7 Tips to Know If You're Boring Someone
My utterly unscientific observations on the subject.
Posted Oct 06, 2011 | Reviewed by Ekua Hagan
In a movie I love, a quirky documentary called Sherman's March, the documentary maker’s former high school teacher tells him, “As people get older, they get more like themselves. And you’re getting more boring.” I’ve never forgotten that.
Like most people, probably, I have several pet subjects that I love to talk about – subjects that are sometimes interesting to other people, and sometimes not. Don’t get me started on happiness, or the screening procedures in airports and buildings, or children’s literature, or Winston Churchill, unless you really want to talk about it. (I do manage to be very disciplined about not talking about my children too much, except with grandparents.)
I made a list of signs to look for, as indicators that I might be boring someone. Just because a person isn’t actually walking away or changing the subject doesn’t mean that that person is genuinely engaged in a conversation. One challenge is that the more socially adept a person is, the better he or she is at hiding boredom. It’s a rare person, however, who can truly look fascinated while stifling a yawn.
Here are the factors I watch, when trying to figure out if I’m connecting with someone. These are utterly unscientific – I’m sure someone has made a proper study of this, but these are just my observations (mostly from noting how I behave when I’m bored and trying to hide it):
1. Repeated, perfunctory responses. A person who says, “Oh really? Oh really? That’s interesting. Oh really?” is probably not too engaged. Or a person who keeps saying, "That's hilarious."
2. Simple questions. People who are bored ask simple questions. “When did you move?” “Where did you go?” People who are interested ask more complicated questions that show curiosity, not mere politeness.
3. Interruption. Although it sounds rude, interruption is actually a good sign, I think. It means a person is bursting to say something, and that shows interest.
4. Request for clarification. A person who is sincerely interested in what you’re saying will need you to elaborate or to explain. “What does that term mean?” “When exactly did that happen?” “Back up and tell me what happened first” are the kinds of responses that show that someone is trying closely to follow what you’re saying.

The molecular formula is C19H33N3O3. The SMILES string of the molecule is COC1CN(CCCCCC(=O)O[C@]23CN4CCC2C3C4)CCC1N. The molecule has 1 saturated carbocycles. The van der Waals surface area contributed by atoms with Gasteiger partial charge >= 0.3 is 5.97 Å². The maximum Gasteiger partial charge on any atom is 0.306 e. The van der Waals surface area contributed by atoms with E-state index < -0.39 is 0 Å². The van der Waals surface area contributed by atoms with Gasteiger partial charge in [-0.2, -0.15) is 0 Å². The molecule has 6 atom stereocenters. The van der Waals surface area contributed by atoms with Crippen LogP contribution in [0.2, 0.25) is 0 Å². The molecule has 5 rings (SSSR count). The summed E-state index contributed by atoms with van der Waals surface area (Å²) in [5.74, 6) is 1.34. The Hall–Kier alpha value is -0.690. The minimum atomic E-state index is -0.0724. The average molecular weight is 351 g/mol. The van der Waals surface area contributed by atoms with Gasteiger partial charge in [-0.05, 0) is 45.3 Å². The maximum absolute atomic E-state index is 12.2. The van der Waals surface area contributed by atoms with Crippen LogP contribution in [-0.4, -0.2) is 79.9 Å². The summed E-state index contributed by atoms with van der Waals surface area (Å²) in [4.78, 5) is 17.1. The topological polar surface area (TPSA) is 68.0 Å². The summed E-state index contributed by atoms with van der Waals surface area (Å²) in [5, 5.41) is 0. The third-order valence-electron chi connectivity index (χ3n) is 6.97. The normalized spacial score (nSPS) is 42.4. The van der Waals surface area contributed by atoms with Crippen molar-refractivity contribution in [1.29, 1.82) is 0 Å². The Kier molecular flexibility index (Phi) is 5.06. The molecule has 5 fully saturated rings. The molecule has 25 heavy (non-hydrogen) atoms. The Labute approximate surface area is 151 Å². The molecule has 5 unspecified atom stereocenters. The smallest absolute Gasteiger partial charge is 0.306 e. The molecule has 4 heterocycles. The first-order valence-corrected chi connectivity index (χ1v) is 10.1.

5. Imbalance of talking time. I suspect that many people fondly suppose that they usually do 80 percent of the talking in a conversation because people find them fascinating. Sometimes, it’s true, a discussion involves a huge download of information desired by the listener; that’s a very satisfying kind of conversation. In general, though, people who are interested in a subject have things to say themselves; they want to add their own opinions, information, and experiences. If they aren’t doing that, they probably just want the conversation to end faster.
6. Body position. People with a good connection generally turn fully to face each other. A person who is partially turned away isn’t fully embracing the conversation. I pay special attention to body position when I'm in a meeting and trying to show (or feign) interest: I sit forward in my chair, instead of lounging back, and keep my attention obviously focused on whoever is speaking, instead of looking down at papers, gazing into space, or checking my phone.
Along the same lines, if you’re a speaker trying to figure out if an audience is interested in what you’re saying, consider:
7. Audience posture. Back in 1885, Sir Francis Galton wrote a paper in 1885 called “The Measurement of Fidget.” He determined that people slouch and lean when bored, so a speaker can measure the boredom of an audience by seeing how far from vertically upright they are. Also, attentive people fidget less; bored people fidget more. An audience that’s upright and still is interested, while an audience that’s horizontal and squirmy is bored.
I often remind myself of La Rochefoucauld’s observation, “We are always bored by those whom we bore.” Perhaps unfortunately, I don't believe it's always true, but it's often true: If I’m bored, there’s a good chance the other person may be bored, too. Time to find a different subject.
Have you figured out any ways to tell if you’re boring someone? If you're worried about it, here are 7 topics to avoid if you don't want to risk being a bore. What other strategies do you use?
Looking for a good book? Please consider The Happiness Project (can't resist mentioning: #1 New York Times bestseller).